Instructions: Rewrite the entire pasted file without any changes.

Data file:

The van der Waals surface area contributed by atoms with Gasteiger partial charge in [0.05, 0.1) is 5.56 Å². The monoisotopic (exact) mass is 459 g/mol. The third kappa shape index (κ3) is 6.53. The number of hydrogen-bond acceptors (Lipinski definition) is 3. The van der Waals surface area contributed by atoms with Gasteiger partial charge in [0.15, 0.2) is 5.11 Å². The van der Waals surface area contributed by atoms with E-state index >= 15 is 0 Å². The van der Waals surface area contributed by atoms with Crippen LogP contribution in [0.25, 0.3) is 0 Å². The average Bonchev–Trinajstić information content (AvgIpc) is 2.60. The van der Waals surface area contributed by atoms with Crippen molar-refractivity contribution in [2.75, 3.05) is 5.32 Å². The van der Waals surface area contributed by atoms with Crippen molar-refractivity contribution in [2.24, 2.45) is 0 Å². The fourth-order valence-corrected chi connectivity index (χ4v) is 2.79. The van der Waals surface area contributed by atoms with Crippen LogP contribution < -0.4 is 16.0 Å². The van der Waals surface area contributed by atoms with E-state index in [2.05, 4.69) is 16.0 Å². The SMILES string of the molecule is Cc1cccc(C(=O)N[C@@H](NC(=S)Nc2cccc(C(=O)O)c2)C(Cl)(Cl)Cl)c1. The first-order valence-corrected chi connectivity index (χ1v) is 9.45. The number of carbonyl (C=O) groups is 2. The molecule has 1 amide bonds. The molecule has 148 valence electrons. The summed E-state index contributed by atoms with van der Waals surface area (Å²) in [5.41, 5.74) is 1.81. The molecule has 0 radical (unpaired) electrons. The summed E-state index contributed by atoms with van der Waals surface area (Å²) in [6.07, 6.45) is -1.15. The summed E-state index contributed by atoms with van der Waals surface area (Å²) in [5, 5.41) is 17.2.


The van der Waals surface area contributed by atoms with Gasteiger partial charge in [0.05, 0.1) is 5.56 Å². The monoisotopic (exact) mass is 459 g/mol. The third kappa shape index (κ3) is 6.53. The number of hydrogen-bond acceptors (Lipinski definition) is 3. The van der Waals surface area contributed by atoms with Gasteiger partial charge in [0.15, 0.2) is 5.11 Å². The van der Waals surface area contributed by atoms with E-state index >= 15 is 0 Å². The van der Waals surface area contributed by atoms with Crippen LogP contribution in [0.25, 0.3) is 0 Å². The average Bonchev–Trinajstić information content (AvgIpc) is 2.60. The van der Waals surface area contributed by atoms with Crippen molar-refractivity contribution in [2.75, 3.05) is 5.32 Å². The van der Waals surface area contributed by atoms with Crippen molar-refractivity contribution in [2.24, 2.45) is 0 Å². The fourth-order valence-corrected chi connectivity index (χ4v) is 2.79. The van der Waals surface area contributed by atoms with Crippen LogP contribution < -0.4 is 16.0 Å². The van der Waals surface area contributed by atoms with E-state index in [2.05, 4.69) is 16.0 Å². The SMILES string of the molecule is Cc1cccc(C(=O)N[C@@H](NC(=S)Nc2cccc(C(=O)O)c2)C(Cl)(Cl)Cl)c1. The first-order valence-corrected chi connectivity index (χ1v) is 9.45. The number of carbonyl (C=O) groups is 2. The molecule has 1 amide bonds. The molecule has 148 valence electrons. The summed E-state index contributed by atoms with van der Waals surface area (Å²) in [5.41, 5.74) is 1.81. The molecule has 0 radical (unpaired) electrons. The summed E-state index contributed by atoms with van der Waals surface area (Å²) in [6.07, 6.45) is -1.15. The summed E-state index contributed by atoms with van der Waals surface area (Å²) in [5, 5.41) is 17.2.